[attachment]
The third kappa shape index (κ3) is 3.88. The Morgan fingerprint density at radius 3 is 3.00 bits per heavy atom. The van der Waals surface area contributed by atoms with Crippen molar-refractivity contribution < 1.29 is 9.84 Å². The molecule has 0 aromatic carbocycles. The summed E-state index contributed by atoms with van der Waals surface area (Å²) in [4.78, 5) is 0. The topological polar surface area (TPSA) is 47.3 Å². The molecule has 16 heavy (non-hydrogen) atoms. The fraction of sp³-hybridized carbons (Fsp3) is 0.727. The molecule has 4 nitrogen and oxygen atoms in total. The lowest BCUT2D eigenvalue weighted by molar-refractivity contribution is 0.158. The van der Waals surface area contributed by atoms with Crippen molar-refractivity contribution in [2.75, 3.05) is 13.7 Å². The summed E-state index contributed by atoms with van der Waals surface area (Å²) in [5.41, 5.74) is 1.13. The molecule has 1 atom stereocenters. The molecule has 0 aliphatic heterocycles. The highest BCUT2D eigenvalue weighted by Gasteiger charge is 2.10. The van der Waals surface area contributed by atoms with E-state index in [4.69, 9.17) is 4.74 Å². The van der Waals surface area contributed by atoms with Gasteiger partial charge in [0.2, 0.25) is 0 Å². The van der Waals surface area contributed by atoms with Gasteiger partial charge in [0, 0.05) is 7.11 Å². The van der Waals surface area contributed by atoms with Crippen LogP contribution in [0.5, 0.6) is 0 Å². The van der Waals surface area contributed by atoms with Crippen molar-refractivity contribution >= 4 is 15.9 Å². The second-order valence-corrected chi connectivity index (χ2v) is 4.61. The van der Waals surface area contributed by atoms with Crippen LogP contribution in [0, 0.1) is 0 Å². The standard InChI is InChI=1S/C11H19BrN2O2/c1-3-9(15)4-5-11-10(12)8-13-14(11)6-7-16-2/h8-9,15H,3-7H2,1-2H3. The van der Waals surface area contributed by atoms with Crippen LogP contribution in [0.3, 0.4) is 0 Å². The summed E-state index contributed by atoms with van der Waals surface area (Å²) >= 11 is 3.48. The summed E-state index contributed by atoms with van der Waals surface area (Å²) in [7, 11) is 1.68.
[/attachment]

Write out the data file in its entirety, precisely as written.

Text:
The third kappa shape index (κ3) is 3.88. The Morgan fingerprint density at radius 3 is 3.00 bits per heavy atom. The van der Waals surface area contributed by atoms with Crippen molar-refractivity contribution < 1.29 is 9.84 Å². The molecule has 0 aromatic carbocycles. The summed E-state index contributed by atoms with van der Waals surface area (Å²) in [4.78, 5) is 0. The topological polar surface area (TPSA) is 47.3 Å². The molecule has 16 heavy (non-hydrogen) atoms. The fraction of sp³-hybridized carbons (Fsp3) is 0.727. The molecule has 4 nitrogen and oxygen atoms in total. The lowest BCUT2D eigenvalue weighted by molar-refractivity contribution is 0.158. The van der Waals surface area contributed by atoms with Crippen molar-refractivity contribution in [2.75, 3.05) is 13.7 Å². The summed E-state index contributed by atoms with van der Waals surface area (Å²) in [5.41, 5.74) is 1.13. The molecule has 1 atom stereocenters. The molecule has 0 aliphatic heterocycles. The highest BCUT2D eigenvalue weighted by Gasteiger charge is 2.10. The van der Waals surface area contributed by atoms with E-state index in [4.69, 9.17) is 4.74 Å². The van der Waals surface area contributed by atoms with Gasteiger partial charge in [0.2, 0.25) is 0 Å². The van der Waals surface area contributed by atoms with Gasteiger partial charge in [0, 0.05) is 7.11 Å². The van der Waals surface area contributed by atoms with Crippen LogP contribution in [0.5, 0.6) is 0 Å². The van der Waals surface area contributed by atoms with Crippen molar-refractivity contribution >= 4 is 15.9 Å². The second-order valence-corrected chi connectivity index (χ2v) is 4.61. The van der Waals surface area contributed by atoms with Crippen LogP contribution in [0, 0.1) is 0 Å². The standard InChI is InChI=1S/C11H19BrN2O2/c1-3-9(15)4-5-11-10(12)8-13-14(11)6-7-16-2/h8-9,15H,3-7H2,1-2H3. The van der Waals surface area contributed by atoms with Crippen LogP contribution in [0.3, 0.4) is 0 Å². The summed E-state index contributed by atoms with van der Waals surface area (Å²) >= 11 is 3.48. The summed E-state index contributed by atoms with van der Waals surface area (Å²) in [7, 11) is 1.68.